A Very Old Man with Enormous Wings
Symbolism, Imagery, Allegory
When most of us think of angels, we think of wings, but not really wings like the one this old man has. We might think of some huge, strong, Clorox-white flappers, but the poor old man has "huge buzzard wings, dirty and half-plucked, [. . .] forever entangled in the mud" (2).
Hungry for a brain snack? "Buzzards" in the Americas usually refer to vultures. So, when you read "buzzard wings," thinks something like this. Not too pretty, right? In Europe, buzzards are much nobler-looking raptors.
The point is, that even though angels can be associated with death, we usually think of a sexy kind of Grim Reaper angel, not rotting flesh and scavenged carcasses.
Surprising us with these metaphors puts us into the position of the townspeople, who, when they heard they were going to see an angel, probably didn't expect what they saw—something a lot more like a "huge decrepit hen" than a noble bird of prey (5).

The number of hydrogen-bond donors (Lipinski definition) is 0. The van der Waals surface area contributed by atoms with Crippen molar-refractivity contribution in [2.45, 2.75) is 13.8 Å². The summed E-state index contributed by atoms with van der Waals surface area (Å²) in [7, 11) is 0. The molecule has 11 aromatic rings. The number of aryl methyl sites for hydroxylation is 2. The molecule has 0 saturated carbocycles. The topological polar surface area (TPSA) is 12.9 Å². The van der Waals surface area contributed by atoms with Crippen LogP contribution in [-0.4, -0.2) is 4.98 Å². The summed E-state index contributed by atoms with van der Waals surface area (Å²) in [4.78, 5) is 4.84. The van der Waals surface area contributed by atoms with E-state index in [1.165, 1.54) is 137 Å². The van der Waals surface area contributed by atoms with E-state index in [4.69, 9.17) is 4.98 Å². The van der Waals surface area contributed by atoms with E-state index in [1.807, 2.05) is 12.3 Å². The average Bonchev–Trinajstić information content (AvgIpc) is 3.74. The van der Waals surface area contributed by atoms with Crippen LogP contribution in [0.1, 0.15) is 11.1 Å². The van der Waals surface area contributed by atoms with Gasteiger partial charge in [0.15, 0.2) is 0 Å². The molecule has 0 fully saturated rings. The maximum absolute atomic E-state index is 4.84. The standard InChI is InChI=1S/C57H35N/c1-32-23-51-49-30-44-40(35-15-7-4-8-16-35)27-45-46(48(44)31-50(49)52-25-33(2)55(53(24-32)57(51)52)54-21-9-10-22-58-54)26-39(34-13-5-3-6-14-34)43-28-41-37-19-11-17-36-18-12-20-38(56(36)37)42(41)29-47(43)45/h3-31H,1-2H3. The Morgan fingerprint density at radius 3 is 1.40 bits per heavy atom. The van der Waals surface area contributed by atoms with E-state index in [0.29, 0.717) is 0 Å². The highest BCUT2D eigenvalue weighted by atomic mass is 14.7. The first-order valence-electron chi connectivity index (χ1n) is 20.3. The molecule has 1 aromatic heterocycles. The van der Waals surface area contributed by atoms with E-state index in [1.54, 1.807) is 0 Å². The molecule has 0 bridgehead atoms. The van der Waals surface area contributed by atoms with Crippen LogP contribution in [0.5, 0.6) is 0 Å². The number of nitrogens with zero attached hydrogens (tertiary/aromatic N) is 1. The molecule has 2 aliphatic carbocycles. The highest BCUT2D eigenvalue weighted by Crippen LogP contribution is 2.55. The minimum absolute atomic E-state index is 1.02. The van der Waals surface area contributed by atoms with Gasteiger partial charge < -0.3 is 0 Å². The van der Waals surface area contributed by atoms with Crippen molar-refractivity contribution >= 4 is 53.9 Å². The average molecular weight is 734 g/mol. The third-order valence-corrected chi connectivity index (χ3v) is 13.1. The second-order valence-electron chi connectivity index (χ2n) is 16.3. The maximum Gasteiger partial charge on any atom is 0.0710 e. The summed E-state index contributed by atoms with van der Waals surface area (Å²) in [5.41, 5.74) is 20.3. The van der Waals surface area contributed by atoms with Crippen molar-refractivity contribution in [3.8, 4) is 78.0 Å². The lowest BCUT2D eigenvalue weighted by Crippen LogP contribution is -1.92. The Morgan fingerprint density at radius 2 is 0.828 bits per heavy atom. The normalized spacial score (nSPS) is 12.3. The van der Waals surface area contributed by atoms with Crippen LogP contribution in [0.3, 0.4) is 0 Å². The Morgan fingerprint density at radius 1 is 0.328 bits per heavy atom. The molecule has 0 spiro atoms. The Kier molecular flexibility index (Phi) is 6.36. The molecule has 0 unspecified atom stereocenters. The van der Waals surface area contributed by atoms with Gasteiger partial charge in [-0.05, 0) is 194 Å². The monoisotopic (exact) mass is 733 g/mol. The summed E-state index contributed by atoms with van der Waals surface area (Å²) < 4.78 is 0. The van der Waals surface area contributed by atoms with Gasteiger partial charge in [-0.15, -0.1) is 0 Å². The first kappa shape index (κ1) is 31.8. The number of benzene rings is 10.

Even when the old man decides to take off and fly away, he doesn't get a break: "Elisenda let out a sigh of relief, for herself and for him, when she saw him pass over the last houses, holding himself up in some way with the risky flapping of a senile vulture" (13).
By giving a twist to the mythology (comparing angels to buzzards and vultures rather than noble birds), Gárcia Márquez does a funny thing: he brings the "realism" to "magical realism."
It's easy to talk about being good and kind when you're thinking about heaven, where everything is clean and smells like fabric softener. But what about in the real nitty-gritty of life? What happens when that angel you believe in actually comes down to earth, and he turns out to be a dirty old man rather than a chubby, winged baby? What good does religion do, then?